Voters approved a state question to expand Medicaid to cover more low-income Oklahomans. The measure will enshrine Medicaid expansion in Oklahoma’s Constitution — preventing the Republican governor and legislature from limiting or undoing the expansion.
Georgians living in senior care homes won a slate of new protections when Republican Gov. Brian Kemp signed a bill to change an industry that too often failed to provide adequate care, even as it enticed families with resort-like amenities and gourmet menus.
Democratic Gov. Andrew Cuomo said travelers from California, Georgia, Iowa, Idaho, Louisiana, Mississippi, Nevada and Tennessee will have to quarantine for 14 days upon arriving in New York. They join travelers from Alabama, Arkansas, Arizona, Florida, North Carolina, South Carolina, Texas and Utah who already face quarantine because of the community spread of COVID-19 in those states.
Mississippi Gov. Tate Reeves, a Republican, signed the bill that mandates the removal of the insignia from the state flag and bans future use of the Confederate emblem. “Whether you are proud of this step or angry with us over the process, I want you to know that I love you,” Reeves said.
The Nebraska State Fair will go on with the show in August despite COVID-19, but on an abbreviated schedule and possibly without a carnival.
Democratic Gov. Laura Kelly said she is ordering Kansans to wear face masks in public spaces beginning July 3, as coronavirus cases surge upwards across the state and nation.
Nevada collected just $56,000 in taxes based on May casino revenues, down 99.9% compared with a year ago. A small amount of revenue came from mobile sports betting and interactive poker that weren’t suspended.
Oregon Gov. Kate Brown, a Democrat, said the state is at a ‘crossroads’ as she extended by 60 days a state of emergency over the coronavirus pandemic, urging residents to take personal responsibility for slowing the spread. With identified infections reaching all-time daily highs and hospitalizations climbing, Brown extended the state of emergency through Sept. 4.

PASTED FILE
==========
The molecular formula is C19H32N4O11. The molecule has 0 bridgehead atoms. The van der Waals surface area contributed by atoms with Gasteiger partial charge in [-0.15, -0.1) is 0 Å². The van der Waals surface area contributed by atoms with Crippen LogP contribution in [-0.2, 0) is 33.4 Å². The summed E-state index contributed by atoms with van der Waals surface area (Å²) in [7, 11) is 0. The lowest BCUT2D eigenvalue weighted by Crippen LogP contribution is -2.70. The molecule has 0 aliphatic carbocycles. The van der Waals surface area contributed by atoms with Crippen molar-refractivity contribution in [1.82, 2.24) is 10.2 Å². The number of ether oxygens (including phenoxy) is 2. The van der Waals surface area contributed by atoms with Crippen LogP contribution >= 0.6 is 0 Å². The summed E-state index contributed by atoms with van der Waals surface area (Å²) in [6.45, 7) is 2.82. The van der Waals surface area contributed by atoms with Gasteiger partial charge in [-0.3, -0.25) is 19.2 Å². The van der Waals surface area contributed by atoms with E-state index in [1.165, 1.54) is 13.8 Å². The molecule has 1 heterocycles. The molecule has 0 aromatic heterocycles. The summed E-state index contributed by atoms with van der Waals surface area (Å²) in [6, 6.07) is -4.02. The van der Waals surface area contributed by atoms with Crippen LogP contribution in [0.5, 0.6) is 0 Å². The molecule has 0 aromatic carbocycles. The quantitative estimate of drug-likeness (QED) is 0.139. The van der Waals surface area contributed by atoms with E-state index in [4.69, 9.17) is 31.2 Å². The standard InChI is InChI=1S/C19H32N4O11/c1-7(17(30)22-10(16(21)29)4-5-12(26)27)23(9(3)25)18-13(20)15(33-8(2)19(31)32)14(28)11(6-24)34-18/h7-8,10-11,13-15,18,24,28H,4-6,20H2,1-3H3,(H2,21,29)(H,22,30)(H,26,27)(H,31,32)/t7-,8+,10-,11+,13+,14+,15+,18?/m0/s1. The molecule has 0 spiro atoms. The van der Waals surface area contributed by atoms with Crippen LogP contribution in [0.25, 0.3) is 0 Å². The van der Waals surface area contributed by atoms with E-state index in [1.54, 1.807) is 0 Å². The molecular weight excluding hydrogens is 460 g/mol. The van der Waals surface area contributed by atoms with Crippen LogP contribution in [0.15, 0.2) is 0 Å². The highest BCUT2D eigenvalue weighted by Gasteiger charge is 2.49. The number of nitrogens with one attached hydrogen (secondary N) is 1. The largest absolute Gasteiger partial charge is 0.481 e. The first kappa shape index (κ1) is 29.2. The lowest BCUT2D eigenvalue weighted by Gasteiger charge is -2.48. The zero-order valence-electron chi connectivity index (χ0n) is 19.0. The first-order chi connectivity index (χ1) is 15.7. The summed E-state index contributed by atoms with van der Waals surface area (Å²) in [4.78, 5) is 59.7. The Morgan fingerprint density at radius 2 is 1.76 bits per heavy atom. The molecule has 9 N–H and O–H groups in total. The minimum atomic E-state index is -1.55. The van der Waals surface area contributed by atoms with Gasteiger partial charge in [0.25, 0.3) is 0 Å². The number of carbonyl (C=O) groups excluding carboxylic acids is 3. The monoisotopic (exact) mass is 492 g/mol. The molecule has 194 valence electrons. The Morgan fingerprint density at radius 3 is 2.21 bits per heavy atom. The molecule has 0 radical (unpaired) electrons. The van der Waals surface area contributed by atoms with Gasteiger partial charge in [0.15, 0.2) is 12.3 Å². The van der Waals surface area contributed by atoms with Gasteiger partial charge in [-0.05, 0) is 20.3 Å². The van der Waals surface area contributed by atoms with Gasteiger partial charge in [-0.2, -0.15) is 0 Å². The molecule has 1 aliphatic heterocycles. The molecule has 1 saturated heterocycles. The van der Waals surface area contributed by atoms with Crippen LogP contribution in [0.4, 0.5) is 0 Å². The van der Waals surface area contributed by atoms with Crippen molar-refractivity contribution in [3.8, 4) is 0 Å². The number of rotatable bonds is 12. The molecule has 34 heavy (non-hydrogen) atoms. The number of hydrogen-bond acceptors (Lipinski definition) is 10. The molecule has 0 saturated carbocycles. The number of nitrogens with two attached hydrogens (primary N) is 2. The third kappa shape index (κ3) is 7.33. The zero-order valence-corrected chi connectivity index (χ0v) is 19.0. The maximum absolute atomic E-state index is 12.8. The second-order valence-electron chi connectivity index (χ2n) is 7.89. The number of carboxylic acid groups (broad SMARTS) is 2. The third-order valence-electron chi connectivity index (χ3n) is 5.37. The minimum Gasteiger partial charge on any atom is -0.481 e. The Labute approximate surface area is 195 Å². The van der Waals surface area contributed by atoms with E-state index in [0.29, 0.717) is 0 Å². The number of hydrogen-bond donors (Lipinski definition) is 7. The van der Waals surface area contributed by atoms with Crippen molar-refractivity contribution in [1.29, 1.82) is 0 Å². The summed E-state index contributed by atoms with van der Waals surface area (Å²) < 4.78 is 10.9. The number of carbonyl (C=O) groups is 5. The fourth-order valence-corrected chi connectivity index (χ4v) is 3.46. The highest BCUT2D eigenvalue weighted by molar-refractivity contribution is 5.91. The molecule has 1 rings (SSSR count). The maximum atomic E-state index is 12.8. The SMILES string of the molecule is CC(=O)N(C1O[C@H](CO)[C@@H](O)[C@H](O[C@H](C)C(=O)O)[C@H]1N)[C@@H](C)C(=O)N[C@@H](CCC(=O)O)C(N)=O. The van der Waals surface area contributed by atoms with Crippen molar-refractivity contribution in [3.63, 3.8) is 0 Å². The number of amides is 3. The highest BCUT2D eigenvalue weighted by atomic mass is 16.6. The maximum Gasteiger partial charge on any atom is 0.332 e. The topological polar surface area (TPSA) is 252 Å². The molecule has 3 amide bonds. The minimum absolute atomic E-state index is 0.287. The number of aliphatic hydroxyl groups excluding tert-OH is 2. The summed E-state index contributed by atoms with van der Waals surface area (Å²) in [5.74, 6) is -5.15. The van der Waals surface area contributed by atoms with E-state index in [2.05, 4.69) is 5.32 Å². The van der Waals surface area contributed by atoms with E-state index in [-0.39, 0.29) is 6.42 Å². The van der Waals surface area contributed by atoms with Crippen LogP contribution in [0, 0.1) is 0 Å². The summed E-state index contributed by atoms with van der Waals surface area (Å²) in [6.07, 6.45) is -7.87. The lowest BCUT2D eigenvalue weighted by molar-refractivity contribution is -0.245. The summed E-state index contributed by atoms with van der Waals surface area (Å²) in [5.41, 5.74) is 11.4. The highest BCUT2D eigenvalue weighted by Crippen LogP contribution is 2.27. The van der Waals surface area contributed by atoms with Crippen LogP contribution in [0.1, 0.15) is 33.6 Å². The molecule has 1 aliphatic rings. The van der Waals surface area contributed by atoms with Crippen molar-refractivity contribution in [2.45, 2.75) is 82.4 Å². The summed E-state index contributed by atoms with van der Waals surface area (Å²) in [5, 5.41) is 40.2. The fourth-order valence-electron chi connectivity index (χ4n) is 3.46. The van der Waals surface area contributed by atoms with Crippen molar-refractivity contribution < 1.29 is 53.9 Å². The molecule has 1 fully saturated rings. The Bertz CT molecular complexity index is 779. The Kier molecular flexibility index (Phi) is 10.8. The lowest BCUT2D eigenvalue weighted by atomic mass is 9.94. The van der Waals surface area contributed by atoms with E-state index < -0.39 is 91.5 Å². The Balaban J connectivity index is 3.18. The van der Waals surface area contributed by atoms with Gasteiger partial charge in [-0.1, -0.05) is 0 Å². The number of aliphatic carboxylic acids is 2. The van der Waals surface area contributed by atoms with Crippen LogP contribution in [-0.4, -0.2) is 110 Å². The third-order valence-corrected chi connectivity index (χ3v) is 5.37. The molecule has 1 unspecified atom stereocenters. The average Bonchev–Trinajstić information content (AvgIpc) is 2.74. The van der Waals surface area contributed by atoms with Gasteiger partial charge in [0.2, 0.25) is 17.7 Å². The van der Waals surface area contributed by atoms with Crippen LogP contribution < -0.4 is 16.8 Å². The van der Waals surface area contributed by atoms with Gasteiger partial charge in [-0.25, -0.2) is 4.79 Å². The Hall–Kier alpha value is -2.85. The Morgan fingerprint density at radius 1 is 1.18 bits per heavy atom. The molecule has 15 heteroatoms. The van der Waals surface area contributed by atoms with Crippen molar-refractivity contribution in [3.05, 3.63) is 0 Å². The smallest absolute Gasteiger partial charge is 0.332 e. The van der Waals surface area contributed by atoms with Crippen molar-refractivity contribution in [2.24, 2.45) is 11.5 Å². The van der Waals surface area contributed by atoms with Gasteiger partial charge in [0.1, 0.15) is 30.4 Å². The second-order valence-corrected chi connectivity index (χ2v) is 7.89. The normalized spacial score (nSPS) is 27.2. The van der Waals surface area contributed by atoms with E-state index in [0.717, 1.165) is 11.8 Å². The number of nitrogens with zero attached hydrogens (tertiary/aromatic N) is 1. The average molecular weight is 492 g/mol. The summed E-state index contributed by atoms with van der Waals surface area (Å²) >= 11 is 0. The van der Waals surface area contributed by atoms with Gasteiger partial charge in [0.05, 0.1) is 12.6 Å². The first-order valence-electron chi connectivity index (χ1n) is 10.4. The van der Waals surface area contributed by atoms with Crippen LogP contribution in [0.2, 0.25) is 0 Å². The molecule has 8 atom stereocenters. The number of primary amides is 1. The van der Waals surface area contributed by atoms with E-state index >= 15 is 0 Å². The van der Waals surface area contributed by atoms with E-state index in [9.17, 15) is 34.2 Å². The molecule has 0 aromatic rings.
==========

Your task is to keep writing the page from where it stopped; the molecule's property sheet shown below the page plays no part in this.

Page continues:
Republican Gov. Larry Hogan’s proposal to cut $672 million from the upcoming Maryland state budget because of the economic crisis is imperiled because his two fellow members on the state Board of Public Works, both Democrats, say they will reject a large chunk of the plan when the panel meets Wednesday.
Republican Gov. Jim Justice closed West Virginia’s $255 million budget shortfall with nearly $200 million swept from unspent West Virginia account balances and by using emergency reserve money to cover the remaining gap.
Hawaii Gov. David Ige, a Democrat, said the state will be ready by Aug. 1 to implement the passenger testing program that would allow out-of-state travelers to bypass the 14-day quarantine, despite the concerns of some local residents and the rising coronavirus cases. He said there are five task teams that are working on the process for testing tourists and clearing them through the airport.
California Gov. Gavin Newsom, a Democrat, signed a $202 billion budget with emergency pandemic funding, expanded unemployment aid and billions of dollars in cuts forced by the coronavirus-caused recession. The budget that takes effect Wednesday assumed a $54 billion deficit brought on by the COVID-19 pandemic and Newsom’s March stay-at-home order, which halted much of the state’s economy.
New Jersey’s list of states with surging coronavirus outbreaks that meet the criteria for a 14-day quarantine has increased to 16, as cases continue to increase rapidly in the southern United States where local officials were quicker to reopen businesses.
Republican Florida Gov. Ron DeSantis quietly signed into law bills requiring parental consent for a minor to get an abortion and another that mandates governments and some businesses use E-Verify to check the immigration status of their workers. The signature on two of the most controversial bills of the 2020 session came without any comment or announcement.
A $150 million assistance program intended to provide rental payments on behalf of Pennsylvanians who are struggling amid the economic fallout from the coronavirus may not come soon enough to stave off some eviction proceedings. The program will begin accepting applications July 6, but with the eviction moratorium set to expire a few days later, some fear the cash won’t flow fast enough.
A partisan divide over whether voter fraud is a legitimate concern in mostly mail-in elections kept Maryland officials from reaching a consensus on how they believe the state should conduct voting in the upcoming presidential election.
The Texas Workforce Commission decided to postpone reinstating a work-search requirement for out-of-work Texans receiving unemployment benefits. Agency officials cited rising numbers of coronavirus cases and hospitalizations across Texas.
School life in Michigan, from athletics to riding the bus to wearing masks in classrooms, will depend on how much or little the virus is raging through regions of the state come the first day of school. The state will provide $256 million to schools to implement plans.
Democratic New Mexico Gov. Michelle Lujan Grisham vetoed over $30 million in budget cuts that legislators had approved, mostly in education but also in economic development and elections. She said the state shouldn’t “lose sight of the important work that is still needed” while battling a $2 billion revenue drop.
The office of Idaho Gov. Brad Little, a Republican, has confirmed that two members of his staff have tested positive for the coronavirus. Little’s office said neither staff member had contact with the governor during the infectious period, declining to provide additional details about the cases.